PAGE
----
SAM HOCKLEY-SMITH, SENIOR EDITOR
The Cabbie Vol. 1 by Marti: Sometime in the last ten or so years (probably less, really) a lot of companies started re-publishing comic strips like Peanuts and Gasoline Alley and Dick Tracy in a deluxe format. It’s about the art—most of which is phenomenal—as much as it is about the archiving. Without these editions, this stuff would be lost to time and yellowed newsprint forever. There is one weird thing about all of these reprints though: reading them has a hypnotic, disorienting effect. They weren’t designed to be read in such rapid succession. Ideas repeat themselves, themes run too long or too short; it’s a fascinating way to look comprehensively at a serial medium. Plus it makes you feel like you are on a lot of drugs. The Cabbie is an especially interesting one, though. Initially published in the ’80s, it mimics the basic comic strip format—even going as far as aping the way Chester Gould used thick black lines for basically everything with Dick Tracy—but is supremely screwed up. The protagonist, a cab driver is obsessed with money, has a tricked out cab, happens upon bizarre crimes, and even gets tortured by a family living in the slums. It is a really uncomfortable experience from cover to cover, and I am stoked it exists.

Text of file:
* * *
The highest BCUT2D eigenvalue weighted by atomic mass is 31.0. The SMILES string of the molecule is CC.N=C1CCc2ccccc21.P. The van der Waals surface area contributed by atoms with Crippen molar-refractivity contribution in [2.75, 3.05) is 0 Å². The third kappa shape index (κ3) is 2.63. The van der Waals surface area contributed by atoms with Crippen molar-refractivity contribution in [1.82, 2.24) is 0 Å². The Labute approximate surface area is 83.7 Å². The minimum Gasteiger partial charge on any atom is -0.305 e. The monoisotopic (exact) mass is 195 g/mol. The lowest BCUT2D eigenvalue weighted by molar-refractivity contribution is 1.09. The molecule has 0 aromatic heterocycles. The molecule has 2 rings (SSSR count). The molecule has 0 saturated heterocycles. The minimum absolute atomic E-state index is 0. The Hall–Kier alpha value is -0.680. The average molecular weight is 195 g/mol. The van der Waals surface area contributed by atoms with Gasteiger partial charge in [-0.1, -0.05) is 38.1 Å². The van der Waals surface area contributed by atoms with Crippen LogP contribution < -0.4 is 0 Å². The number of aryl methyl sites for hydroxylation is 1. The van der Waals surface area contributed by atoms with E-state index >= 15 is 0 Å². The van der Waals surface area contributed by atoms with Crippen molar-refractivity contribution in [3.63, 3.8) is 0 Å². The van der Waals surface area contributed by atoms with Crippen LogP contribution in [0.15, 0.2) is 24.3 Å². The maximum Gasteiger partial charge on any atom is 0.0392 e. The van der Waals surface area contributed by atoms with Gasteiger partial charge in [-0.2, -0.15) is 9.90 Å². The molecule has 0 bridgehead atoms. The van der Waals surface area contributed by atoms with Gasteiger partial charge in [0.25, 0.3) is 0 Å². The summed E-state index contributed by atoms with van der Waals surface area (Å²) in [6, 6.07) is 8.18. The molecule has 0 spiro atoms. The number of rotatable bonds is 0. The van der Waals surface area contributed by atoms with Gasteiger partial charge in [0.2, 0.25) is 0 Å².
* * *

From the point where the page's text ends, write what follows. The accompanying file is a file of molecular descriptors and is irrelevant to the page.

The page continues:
Shakey: Neil Young’s Biography by Jimmy McDonough: It is worth reading this book even if you have no interest in Neil Young. Besides capturing the turbulent times of…every decade that Neil Young has been making music, McDonough is able to create a complicated, contradictory portrait of an artist trying to find his place in the great pantheon of rock music. That means there are entire sections about a dude that hung out in the studio supplying them with Honey Slides (weed mixed with honey, for some reason) while Young and Crazy Horse were recording. It also means that there is close to a hundred pages devoted to Young’s love of model trains, but presented in context, it is fascinating. It’s a huge book, but if you make it through, there’s a good chance you’ll care pretty deeply about Neil Young, even if you didn’t before.
Acme Novelty Library #20: Lint by Chris Ware: I just re-read this for the first time, and it’s phenomenal how Chris Ware is able to track an entire life from beginning to end so completely and heartbreakingly. Like most of his work, Lint can be relentlessly bleak, but there’s a comfort in that. Lint is about life and death, but unlike those things, it’s not sloppy. Instead, it is meticulously translated to paper with—and I mean this in the best way possible—plodding beauty.